Mr. Darcy’s Compassion– Chapter Twelve

Previous Chapters: One / Two / Three / Four / Five / Six / Seven  / Eight / Nine / Ten / Eleven

Chapter Twelve

A heavy weight draped across Elizabeth’s midsection when she awoke the morning of their departure from the inn. Darcy’s palm gently cupped a breast. Although her ankle was still weak, she looked forward to the journey. The quicker they got to Scotland the better, in her opinion.

Beside her, Darcy stirred. He pulled her closer and kissed the exposed skin of her neck. “I love waking up to you in my arms.”

Elizabeth grinned and burrowed closer against him. “You always shall, until death do us part.”

Before her upset about Bingley and Jane, Elizabeth had thought she was more than halfway to being in love with Darcy. Now, she had lost some of her restraint. Why should she not love him? He was deserving of it, and she was willing. He declared she also was worthy of love… That she found more difficult to believe.

Such thoughts evaporated from her mind, however, as Darcy’s hand proceeded to wander. His fingers grazed the skin of her collarbone and the tops of her shoulders. Elizabeth sighed at the sensation.

“Do you enjoy it when I touch you like this?”

“Yes.” Elizabeth’s answer sounded more like a breathy moan, and she arched herself, wordlessly begging him to continue.

“Roll over and face me,” Darcy said.

Elizabeth immediately obeyed. For several minutes, Darcy worshipped her lips. Slowly, one hand began to wander over her curves. His hand made lazy circles until reaching the center of one breast, he pulled at the tight bud. His hand continued its work as his mouth ceased his ministrations, uttering instead:

“While walking down yonder path one Spring day,

I espied a Summer bud wild and free.

It grew among the weeds and hay

Wind and frost rose up, I could not leave it be.

Pruning, sheltering, and nurturing

It survived and grew full height, you see,

Loudly now the church bells ring,

My wild Summer bloom ne’er fails to delight me,

As it drinks up the sunlight’s ray.”

As he recited the words, Darcy pulled open the ribbon in front of Elizabeth’s gown, gently pushing it aside. His eyes never left hers, as his hand stroked her skin. The warmth from his palm was welcome on the cool early Spring day, yet, her body shivered with each graze of his flesh against hers.

Darcy alternated pressure during his exploration, sometimes eliciting a gentle sigh, other times a long moan from her lips. Her mind could barely form a coherent thought. “Did you write that?”

“Yes.”

“It is beautiful,” Elizabeth sighed as his hand continued to work over her body. Perhaps it was not the most laudable piece of poetry compared with the works of the greats, but it sounded infinitely superior to her ears.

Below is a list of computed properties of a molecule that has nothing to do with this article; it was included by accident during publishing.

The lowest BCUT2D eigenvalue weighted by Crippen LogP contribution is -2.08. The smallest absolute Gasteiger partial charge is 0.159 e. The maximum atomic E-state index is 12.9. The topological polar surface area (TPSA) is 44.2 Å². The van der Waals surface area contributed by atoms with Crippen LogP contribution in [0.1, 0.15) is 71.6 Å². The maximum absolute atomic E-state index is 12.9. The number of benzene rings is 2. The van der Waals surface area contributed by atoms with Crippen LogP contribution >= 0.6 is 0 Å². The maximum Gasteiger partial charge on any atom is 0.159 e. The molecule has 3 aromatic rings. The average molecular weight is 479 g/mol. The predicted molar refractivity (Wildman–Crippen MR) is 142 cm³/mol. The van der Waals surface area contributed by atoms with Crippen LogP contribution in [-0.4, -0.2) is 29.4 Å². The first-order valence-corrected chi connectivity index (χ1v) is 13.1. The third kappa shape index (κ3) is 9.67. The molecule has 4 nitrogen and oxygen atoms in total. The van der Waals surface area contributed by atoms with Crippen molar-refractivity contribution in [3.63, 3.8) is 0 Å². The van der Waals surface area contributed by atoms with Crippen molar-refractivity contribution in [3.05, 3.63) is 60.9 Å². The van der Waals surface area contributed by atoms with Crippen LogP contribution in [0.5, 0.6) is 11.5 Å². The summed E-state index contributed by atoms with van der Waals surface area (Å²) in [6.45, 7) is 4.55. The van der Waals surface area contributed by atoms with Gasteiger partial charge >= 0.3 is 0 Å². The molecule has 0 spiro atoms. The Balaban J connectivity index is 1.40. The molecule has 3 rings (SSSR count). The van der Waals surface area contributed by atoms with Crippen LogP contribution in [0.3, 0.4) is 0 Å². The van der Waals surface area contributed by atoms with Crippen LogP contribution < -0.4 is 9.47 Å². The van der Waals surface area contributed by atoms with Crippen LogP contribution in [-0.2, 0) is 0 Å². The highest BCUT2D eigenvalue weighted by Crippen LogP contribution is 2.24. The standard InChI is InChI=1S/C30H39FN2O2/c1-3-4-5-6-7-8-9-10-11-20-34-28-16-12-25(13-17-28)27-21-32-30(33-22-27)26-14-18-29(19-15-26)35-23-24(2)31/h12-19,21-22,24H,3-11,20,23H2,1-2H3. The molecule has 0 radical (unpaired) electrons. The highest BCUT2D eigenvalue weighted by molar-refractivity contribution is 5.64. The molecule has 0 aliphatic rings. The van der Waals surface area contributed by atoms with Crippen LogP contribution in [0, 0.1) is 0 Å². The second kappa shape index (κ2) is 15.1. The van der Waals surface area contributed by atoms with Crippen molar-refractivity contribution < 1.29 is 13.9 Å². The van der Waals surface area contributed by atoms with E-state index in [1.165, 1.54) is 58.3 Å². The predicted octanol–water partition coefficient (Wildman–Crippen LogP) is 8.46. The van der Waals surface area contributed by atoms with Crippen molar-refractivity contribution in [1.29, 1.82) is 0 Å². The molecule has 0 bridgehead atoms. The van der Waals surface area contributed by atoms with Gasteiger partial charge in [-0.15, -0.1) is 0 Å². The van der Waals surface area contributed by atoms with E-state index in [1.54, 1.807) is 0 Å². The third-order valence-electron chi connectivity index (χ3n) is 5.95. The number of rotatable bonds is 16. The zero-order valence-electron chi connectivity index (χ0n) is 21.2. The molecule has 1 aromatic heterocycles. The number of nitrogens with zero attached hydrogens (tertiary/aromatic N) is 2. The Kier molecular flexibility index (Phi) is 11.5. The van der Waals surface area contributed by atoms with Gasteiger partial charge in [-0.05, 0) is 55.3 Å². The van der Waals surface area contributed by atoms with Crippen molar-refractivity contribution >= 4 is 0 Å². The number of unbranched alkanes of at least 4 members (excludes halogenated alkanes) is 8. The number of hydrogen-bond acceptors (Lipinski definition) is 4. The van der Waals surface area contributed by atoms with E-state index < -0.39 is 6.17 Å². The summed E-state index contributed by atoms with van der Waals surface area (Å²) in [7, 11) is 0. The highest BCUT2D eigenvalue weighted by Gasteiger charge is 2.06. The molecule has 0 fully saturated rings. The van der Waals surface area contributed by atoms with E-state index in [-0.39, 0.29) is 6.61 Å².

“You are beautiful.” He nudged more of the fabric over, and his eyes finally left hers. “So very beautiful.”

“When did you write it?”

“I considered a few lines of it last autumn. More pieces came to me during the winter. However, the final line occurred to me just now.”

He pulled back, and Elizabeth smiled as a ray of sunshine bathed her flesh in a yellow glow. “You wrote it about me?”

“Yes.”

Darcy answered as his eyes followed the circles of his fingers, doubling the sensations Elizabeth enjoyed.

“You are my wild summer bloom, Elizabeth. And I will care for you through the storms which would destroy you. You think you are the problem, but you have only grown too early and in a difficult position.”

Elizabeth sighed as tears pricked her eyes. This was what it felt like to be loved, to be genuinely and unconditionally loved. She pulled Darcy’s head to hers and told him all the whispers of her heart in the only way she knew.

Later, they separated to prepare for their journey. Elizabeth decided to return to her old chamber and visit with Molly and any of the other ladies who might be there as it was still early in the day.

“La! She is to leave today,” Molly’s voice rang out through the open door to the maids’ quarters.

Elizabeth stopped outside to hear more. 

“You ought to have seen her preening in his room,” Molly continued, “as though she were a duchess or married to a prince.”

“But how can they be married?” One of the other barmaids asked. “Do you think she left him? I knew a girl once who did. She said she would go back as soon as he could learn to be grateful for what he had.”

“They ain’t married. She kept saying he would marry her and give her his name, but I don’t believe it for one minute. She will be Lizzy Smith forever—if that is even her real name! We know Cordelia uses a false one.”

“The men like thinking they are with a fancy piece,” the named maid sniffed. “They would much rather have Cordelia in their arms for a tryst than Nellie.”

“I thought you were going with them,” one of the maids said to Molly.

“Well, isn’t that just like her? You remember when she first came? I said she was too uppity to make friends with the likes of us.”

“But she did,” someone offered timidly.

“Like she had any choice! But you see how she really treats her friends. Said I couldn’t come with them, but I would bet she doesn’t want anyone knowing about her past.”

Elizabeth pushed open the door. “I thought you just said you doubted he would marry me at all,”

The other girls immediately gasped and blushed. A few stammered an apology.

“What do you want, Lizzy? Thought you were leaving to be with your fancy mister,” Molly said with a raised chin.